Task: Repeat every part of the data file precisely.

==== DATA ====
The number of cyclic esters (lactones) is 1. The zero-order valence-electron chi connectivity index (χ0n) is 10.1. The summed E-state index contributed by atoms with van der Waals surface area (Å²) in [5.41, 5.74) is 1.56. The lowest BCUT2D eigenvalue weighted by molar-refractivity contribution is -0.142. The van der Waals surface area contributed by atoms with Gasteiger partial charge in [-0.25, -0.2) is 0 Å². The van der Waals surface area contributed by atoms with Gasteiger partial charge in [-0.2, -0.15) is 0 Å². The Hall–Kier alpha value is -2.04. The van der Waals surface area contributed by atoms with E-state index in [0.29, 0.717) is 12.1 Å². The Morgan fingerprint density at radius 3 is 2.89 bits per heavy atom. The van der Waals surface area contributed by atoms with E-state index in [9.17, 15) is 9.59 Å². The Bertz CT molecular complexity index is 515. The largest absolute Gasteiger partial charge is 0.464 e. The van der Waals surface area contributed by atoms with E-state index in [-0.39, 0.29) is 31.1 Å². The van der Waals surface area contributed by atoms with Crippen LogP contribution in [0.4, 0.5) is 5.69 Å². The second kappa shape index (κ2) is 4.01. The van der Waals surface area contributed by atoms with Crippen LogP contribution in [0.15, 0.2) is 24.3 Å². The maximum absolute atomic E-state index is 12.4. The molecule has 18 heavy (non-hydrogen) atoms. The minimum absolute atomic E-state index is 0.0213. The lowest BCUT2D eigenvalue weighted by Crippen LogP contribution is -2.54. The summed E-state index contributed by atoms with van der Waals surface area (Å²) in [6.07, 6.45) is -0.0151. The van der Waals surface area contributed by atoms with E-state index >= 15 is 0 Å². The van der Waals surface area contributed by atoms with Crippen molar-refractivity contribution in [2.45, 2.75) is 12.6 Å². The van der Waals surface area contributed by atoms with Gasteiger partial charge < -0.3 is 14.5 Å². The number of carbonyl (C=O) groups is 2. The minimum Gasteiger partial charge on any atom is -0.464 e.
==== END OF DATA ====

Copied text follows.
The number of cyclic esters (lactones) is 1. The zero-order valence-electron chi connectivity index (χ0n) is 10.1. The summed E-state index contributed by atoms with van der Waals surface area (Å²) in [5.41, 5.74) is 1.56. The lowest BCUT2D eigenvalue weighted by molar-refractivity contribution is -0.142. The van der Waals surface area contributed by atoms with Gasteiger partial charge in [-0.25, -0.2) is 0 Å². The van der Waals surface area contributed by atoms with Gasteiger partial charge in [-0.2, -0.15) is 0 Å². The Hall–Kier alpha value is -2.04. The van der Waals surface area contributed by atoms with E-state index in [0.29, 0.717) is 12.1 Å². The Morgan fingerprint density at radius 3 is 2.89 bits per heavy atom. The van der Waals surface area contributed by atoms with E-state index in [9.17, 15) is 9.59 Å². The Bertz CT molecular complexity index is 515. The largest absolute Gasteiger partial charge is 0.464 e. The van der Waals surface area contributed by atoms with E-state index in [-0.39, 0.29) is 31.1 Å². The van der Waals surface area contributed by atoms with Crippen LogP contribution in [0.4, 0.5) is 5.69 Å². The second kappa shape index (κ2) is 4.01. The van der Waals surface area contributed by atoms with Crippen LogP contribution in [0.15, 0.2) is 24.3 Å². The maximum absolute atomic E-state index is 12.4. The molecule has 18 heavy (non-hydrogen) atoms. The minimum absolute atomic E-state index is 0.0213. The lowest BCUT2D eigenvalue weighted by Crippen LogP contribution is -2.54. The summed E-state index contributed by atoms with van der Waals surface area (Å²) in [6.07, 6.45) is -0.0151. The van der Waals surface area contributed by atoms with E-state index >= 15 is 0 Å². The van der Waals surface area contributed by atoms with Crippen molar-refractivity contribution in [2.45, 2.75) is 12.6 Å². The van der Waals surface area contributed by atoms with Gasteiger partial charge < -0.3 is 14.5 Å². The number of carbonyl (C=O) groups is 2. The minimum Gasteiger partial charge on any atom is -0.464 e.